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Challenge #73: Plinko Probabilities

8 - Asteroid

Tried to not over complicate this too much!

10 - Fireball

Here is a solution

19 - Altair
19 - Altair

I modeled the board and then Monte Carlo'd until the pins wore off.


Like @patrick_digan@jamielaird and @Kenda, I found the bounded model produces higher probabilities that token will end up in Bucket 1 or  5 if started in those columns




Because I modeled the board in the data input, I only needed 2 tools in the macro to simulate a run.


8 - Asteroid

My solution.


Ummm wow, this one was exhausting for me.


Glad to know the posted solution looked up a pascal triangle because I spent a good half hour trying to manually count the paths to each space and gave up after a bit.  Definitely not proud of my efficiency on this one.  I walked away and came back to it on and off for 3 days researching different articles on Plinko probability.


So here it is, Didn't bother with the bonus, mostly cause i was burnt out by the time i got to the solution.  Just glad to just check the box on this one and be done.  :)  No offense   


I imagine you could add some interface tools on this approach to adjust the size of triangle you put through the calculation. 



8 - Asteroid

I followed the posted solution for this exercise....

8 - Asteroid

Finally got it (I think...)


You input start column (in letters - A to E) and it gives you the output...


Challenge 73 Result.jpg
15 - Aurora
15 - Aurora

I went with an iterative macro which runs 1000 simulations for each starting position, and then works out the % of iterations which ended in the winning position. Worked with @George_Walker on this one :)

Starting in the second position seems to be the best place - ending in the winning spot ~ 26% of the time.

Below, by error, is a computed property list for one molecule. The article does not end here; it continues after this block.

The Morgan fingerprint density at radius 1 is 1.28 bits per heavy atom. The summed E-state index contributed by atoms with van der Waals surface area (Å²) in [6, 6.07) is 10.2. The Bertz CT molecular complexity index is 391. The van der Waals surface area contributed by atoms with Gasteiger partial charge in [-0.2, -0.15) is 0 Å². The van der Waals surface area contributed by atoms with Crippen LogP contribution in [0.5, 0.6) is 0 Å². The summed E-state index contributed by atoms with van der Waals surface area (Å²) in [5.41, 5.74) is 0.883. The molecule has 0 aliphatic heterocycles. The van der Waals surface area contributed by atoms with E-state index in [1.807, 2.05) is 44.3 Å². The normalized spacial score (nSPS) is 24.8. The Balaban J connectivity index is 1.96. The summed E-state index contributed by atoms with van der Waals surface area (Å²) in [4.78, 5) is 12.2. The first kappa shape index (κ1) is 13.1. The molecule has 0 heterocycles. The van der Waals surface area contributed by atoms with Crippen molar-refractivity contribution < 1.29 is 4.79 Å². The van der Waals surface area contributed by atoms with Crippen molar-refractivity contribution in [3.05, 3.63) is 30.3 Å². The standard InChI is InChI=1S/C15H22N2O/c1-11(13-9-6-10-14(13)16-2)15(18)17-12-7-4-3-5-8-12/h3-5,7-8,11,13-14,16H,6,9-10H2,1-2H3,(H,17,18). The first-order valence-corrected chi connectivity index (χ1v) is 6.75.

The formula updating the position in the macro uses whether a random integer is odd or even to decide whether to go left or right. We also need to appreciate that if a row has 6 blocks, (what I called a T(ight) row) and we are in the outer positions, we can only stay in the outer position. If we are in a row with 5 blocks (what I called a L(oose) row) we can always move left or right. 
Challenge 73.png
11 - Bolide

Hi! Here my solution :)


I developed an app that ask two questions to the user: how many rows and the starting position.

Considering the game as an iteration of groups of two rows (a 4-pin row and a 5-pin row) plus a possible 5-pin row, I calculated the probabilities for a 2-row group and iterated as many times as groups existing; then, applying the posible 5-pin row probabilities.



11 - Bolide

That took a while but eventually got there. First built a macro that builds Pascal's Triangle, then built a batch macro that calculates the chances of reaching each bin. The batch macro can be customised on the number of slots and number of rows.

8 - Asteroid

Here's my solution to challenge 73!

I created an iterative macro that will allow you to decide the number of stages and tell you the probability of landing in any given position from any given space.

I define a stage as two sets of pegs - so every time the pegs line up to match the first row of pegs, that's a new stage.

I'm really happy with this as it took a lot of work to figure out how to iterate properly and figure out a cheeky way of passing multiple fields back in a single field (concat, pass back, seperate)!